Social Structures

If you’ve never done it, it takes years of experimenting and a great deal of frustration to figure out how to operate in social models. If you start from scratch without the help of experience, you will go through many iterations and failures before you reach a point where everything works. We can definitely help you shorten that journey.

It is easier to understand social models if we can express them in structures, of course. As you will see below, the structures we propose actually undo more rigid structures and are not themselves constructs with a permanent form. Instead, they are de-structured and perpetually adapting to events. They are, nonetheless, clearly defined.

HIVE

cropped-hive21.jpgThe first construct is the HIVE, a specific approach to defining communities and directing communities.

In traditional, functional hierarchies, people are grouped by like-skills or Functions and Functions are further grouped at higher levels thus forming a hierarchy. These structures don’t work well in today’s fast-paced world where 3/4 of what individuals work with are exceptions to standard processes, where workflows need to be improvised. Functional structures are very slow at improvising.

Communities or HIVE’s (Human Intercation Virtual Environments) are groupings of people with multiple skills where the grouping is driven by a common mission or objective (e.g., keep production cycle times short; or maintain high service levels to customers; or penetrate a new market). Flexibility comes from the formlessness of the structure where individuals are empowered to deal with any event that gets in the way of the mission.

This capacity to resolve issues very quickly comes from the way the approach liberates the greatest capability of human beings: spontaneous association – the ability of a group of people of diverse skills to improvise action pathways to deal with a common challenge. We see it at work in natural disasters (think Haiti, Katrina or Nepal) and we see it in spades at the workplace.

HIVE is a cultural concept as much as a mechanism and fostering HIVE’s is all about developing culture, a culture that will transform the operation away from traditional silos. You can read more about it here and here.

NeON

The second construct is called NeON and it means Neural Operational Network. NeON is a model of processes that transforms classical sequential processes into clusters of tasks around individual Roles, where these individuals interact on impulse (rather than on specific directions like “do this”) and sequentiality doesn’t exist,. Essentially, NeON takes a HIVE beyond a cultural concern and adds to it professional practices, by redesigning and simplifying Roles and Tasks by using the Straightline™  approach.

NeON.jpg

Transformation Process

How then do we take an existing, classically structured operation and guide it to the ‘promise land’ of HIVE’s working in NeON mode? Following is a brief outline of the process we recommend to evolve to these structures.

1 – Work on culture

You begin with HIVE.

Building a HIVE is primarily a behavioural challenge. As simple as it may sound, the single most important goal here is to teach people how to work in community-mode, rather than what we sometimes call in ‘cubicle-mode’.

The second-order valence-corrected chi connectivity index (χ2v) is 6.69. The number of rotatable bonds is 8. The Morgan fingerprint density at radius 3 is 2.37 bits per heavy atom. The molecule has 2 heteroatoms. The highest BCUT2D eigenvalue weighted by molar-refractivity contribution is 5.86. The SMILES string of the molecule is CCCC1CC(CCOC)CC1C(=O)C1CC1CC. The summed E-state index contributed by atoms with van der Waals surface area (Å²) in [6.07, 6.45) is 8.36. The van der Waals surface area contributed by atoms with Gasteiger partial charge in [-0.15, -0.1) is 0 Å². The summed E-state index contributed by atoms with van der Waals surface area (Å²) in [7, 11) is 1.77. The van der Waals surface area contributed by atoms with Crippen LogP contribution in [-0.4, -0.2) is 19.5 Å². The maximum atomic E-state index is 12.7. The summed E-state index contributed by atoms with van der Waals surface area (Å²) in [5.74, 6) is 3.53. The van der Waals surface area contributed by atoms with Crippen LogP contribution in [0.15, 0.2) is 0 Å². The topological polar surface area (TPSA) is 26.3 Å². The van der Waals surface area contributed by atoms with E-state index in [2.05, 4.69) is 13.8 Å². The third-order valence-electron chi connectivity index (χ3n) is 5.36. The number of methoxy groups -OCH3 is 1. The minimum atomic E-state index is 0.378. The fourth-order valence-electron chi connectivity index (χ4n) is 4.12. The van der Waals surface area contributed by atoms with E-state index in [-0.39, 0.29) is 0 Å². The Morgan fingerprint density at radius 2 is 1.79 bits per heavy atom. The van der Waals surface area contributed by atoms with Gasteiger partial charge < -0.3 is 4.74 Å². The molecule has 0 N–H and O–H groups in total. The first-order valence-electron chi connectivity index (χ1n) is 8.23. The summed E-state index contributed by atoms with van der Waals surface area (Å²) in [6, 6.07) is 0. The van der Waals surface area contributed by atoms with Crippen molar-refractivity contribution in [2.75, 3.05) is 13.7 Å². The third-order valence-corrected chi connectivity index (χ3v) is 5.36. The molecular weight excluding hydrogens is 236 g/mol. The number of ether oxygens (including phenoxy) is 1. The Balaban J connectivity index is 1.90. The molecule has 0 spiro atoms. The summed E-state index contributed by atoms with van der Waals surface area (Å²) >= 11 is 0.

When individuals in a HIVE work in a community, they work in the community. They don’t go there, discuss some issues and then go back to their cubicles. They stay in the community. I.e., they are never alone, they are always surrounded by colleagues with multiple skills, interacting on an ongoing basis, resolving problems and making decisions.

This habit of working in a community – thusly defined – is contrary to what happens in a command-and-control functional hierarchy. It takes a great deal of coaching, time and patience to get there. It requires that we work with Managers on one side and ‘doers’ on the other, since the work habits of both must change dramatically.

2 – Evolve to NeON models

Implementing HIVE’s is an exercise where we focus on culture, not on structure. We don’t strive to change processes or attribution of tasks. Once HIVE’s are operational, we want to leverage that highly dynamic and very fast model and simplify and optimize the operation. Without NeON’s, we can simplify an Enterprise but with HIVE’s present, we can achieve a higher degree of Simplification by an order of magnitude! And that is the objective of NeON models.

NeON models, essentially, are individuals in clear roles, with clusters of tasks associated to them. Contrary to linear process models, NeON’s are void of sequentiality – i.e. there is no sequence on a NeON model.

The pathways that you would normally see in a process map are not prescribed in a NeON. Basically, what you have is this:

  • There is a HIVE with a clear mission and with individuals in clear roles within that HIVE.
  • You associate tasks to those roles based on their definition. It’s important that there is no redundancy of tasks between roles.
  • HIVE’s respond to events – be it disruptive events (e.g., a sudden increase in market demand) or regular events (a customer order) – by spontaneously combining the skills of individuals and constructing workflows to respond to events.
  • With time, as events repeat theselves, the same pathways are re-utilized. This ‘memory’ of action pathways and ability to derive other pathways therefrom, constitute the collective intelligence of the HIVE.

Imagine the adaptability of an operation consisting of HIVE’s with clear missions with individuals operating in a NeON concept without sequence. What such a social network can do is beyond what may have been prescribed in linear business processes.

The competitiveness of such a self-learning, adaptable operation is unmatched by traditional structures.

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